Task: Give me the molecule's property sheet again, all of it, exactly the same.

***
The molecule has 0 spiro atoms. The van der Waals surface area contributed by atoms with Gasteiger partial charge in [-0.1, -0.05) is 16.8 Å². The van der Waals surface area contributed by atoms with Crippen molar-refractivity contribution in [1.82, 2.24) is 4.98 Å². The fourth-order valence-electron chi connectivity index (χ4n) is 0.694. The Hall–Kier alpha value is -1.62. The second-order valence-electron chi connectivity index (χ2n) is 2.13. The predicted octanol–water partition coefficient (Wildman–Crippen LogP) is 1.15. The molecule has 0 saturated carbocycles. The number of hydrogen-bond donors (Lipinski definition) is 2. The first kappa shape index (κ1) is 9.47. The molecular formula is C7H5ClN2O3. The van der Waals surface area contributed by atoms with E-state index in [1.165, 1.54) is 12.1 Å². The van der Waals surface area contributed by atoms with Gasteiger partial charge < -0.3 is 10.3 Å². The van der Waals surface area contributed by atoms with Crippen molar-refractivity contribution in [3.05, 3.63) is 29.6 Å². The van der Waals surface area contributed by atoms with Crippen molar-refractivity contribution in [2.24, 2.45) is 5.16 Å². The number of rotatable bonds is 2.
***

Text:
The molecule has 0 spiro atoms. The van der Waals surface area contributed by atoms with Gasteiger partial charge in [-0.1, -0.05) is 16.8 Å². The van der Waals surface area contributed by atoms with Crippen molar-refractivity contribution in [1.82, 2.24) is 4.98 Å². The fourth-order valence-electron chi connectivity index (χ4n) is 0.694. The Hall–Kier alpha value is -1.62. The second-order valence-electron chi connectivity index (χ2n) is 2.13. The predicted octanol–water partition coefficient (Wildman–Crippen LogP) is 1.15. The molecule has 0 saturated carbocycles. The number of hydrogen-bond donors (Lipinski definition) is 2. The first kappa shape index (κ1) is 9.47. The molecular formula is C7H5ClN2O3. The van der Waals surface area contributed by atoms with E-state index in [1.165, 1.54) is 12.1 Å². The van der Waals surface area contributed by atoms with Gasteiger partial charge < -0.3 is 10.3 Å². The van der Waals surface area contributed by atoms with Crippen molar-refractivity contribution in [3.05, 3.63) is 29.6 Å². The van der Waals surface area contributed by atoms with Crippen molar-refractivity contribution in [2.24, 2.45) is 5.16 Å². The number of rotatable bonds is 2.